If you hold on life won’t change
Looking at these three games collectively, there’s a number of similarities they share, both superficially and thematically. All star female protagonists dealing with some sort of intense personal problem. All three of them deal with abstraction or metaphor to a great extent. Some focus more on particular social issues — The Missing deals greatly with LGBTQ+ matters, while Celeste is overtly about mental health.
But the undercurrent to all these games is the idea that your actions matter; that your willpower is valuable in making yourself a better person. Whether it’s moving on from your past grief, or finding a missing piece of yourself, or even just… climbing a mountain. You don’t have to remain stuck. You can change for the better.
We often like to romanticize art as life changing or transformative, as if encountering one piece of media will forever change the way we perceive life, ourselves, and the world. The truth is that’s rarely the case — and when it is, you usually don’t realize it until years later. As much as I loved these three games and thought they were impactful, I can’t speak as to whether or not they’ll truly change me. I still struggle. I still wallow. I still get stuck.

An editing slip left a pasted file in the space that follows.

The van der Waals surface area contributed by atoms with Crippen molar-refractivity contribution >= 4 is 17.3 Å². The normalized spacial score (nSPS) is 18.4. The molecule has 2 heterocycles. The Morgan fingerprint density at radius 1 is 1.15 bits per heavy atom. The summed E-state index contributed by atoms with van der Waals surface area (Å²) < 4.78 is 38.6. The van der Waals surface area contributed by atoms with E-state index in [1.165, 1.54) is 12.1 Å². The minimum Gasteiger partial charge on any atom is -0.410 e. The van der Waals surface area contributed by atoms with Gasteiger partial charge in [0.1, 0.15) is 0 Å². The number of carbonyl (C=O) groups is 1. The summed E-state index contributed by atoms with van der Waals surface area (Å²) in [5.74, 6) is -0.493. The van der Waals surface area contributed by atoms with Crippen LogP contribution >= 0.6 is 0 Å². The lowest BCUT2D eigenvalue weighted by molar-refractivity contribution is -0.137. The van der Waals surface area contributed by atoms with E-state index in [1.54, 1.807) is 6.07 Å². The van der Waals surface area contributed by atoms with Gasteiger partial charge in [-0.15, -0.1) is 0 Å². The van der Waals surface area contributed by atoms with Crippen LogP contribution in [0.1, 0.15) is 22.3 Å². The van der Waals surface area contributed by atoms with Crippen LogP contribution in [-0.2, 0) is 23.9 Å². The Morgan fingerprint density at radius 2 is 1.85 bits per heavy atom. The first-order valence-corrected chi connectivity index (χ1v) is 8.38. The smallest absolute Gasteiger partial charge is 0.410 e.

But when that does happen to me, I think of that last C-side in Celeste, the core, and how I spent hours — literal hours — on the final screen before finally reaching the end and snatching the heart crystal. I think of Gris passing into the ether to live her newfound life. I think of J.J. sobbing as she finds what she’s been looking for all along. And a part of me remembers that the effort is worth it.
Video games can provide idle escapism from real world problems. I’d argue that’s for the better, sometimes — we all need moments when we can just get away from it all and relax for a few hours. But other times, they provide challenges — a way to confront our pre-established notions, a method by which we can grow to understand ourselves and the world a little better. That’s what makes them art. That’s what made these three games the defining ones of 2018 — by acknowledging the struggle, patting you on the back, and saying: “It’ll be ok. You’ll make it through this. I know you will.”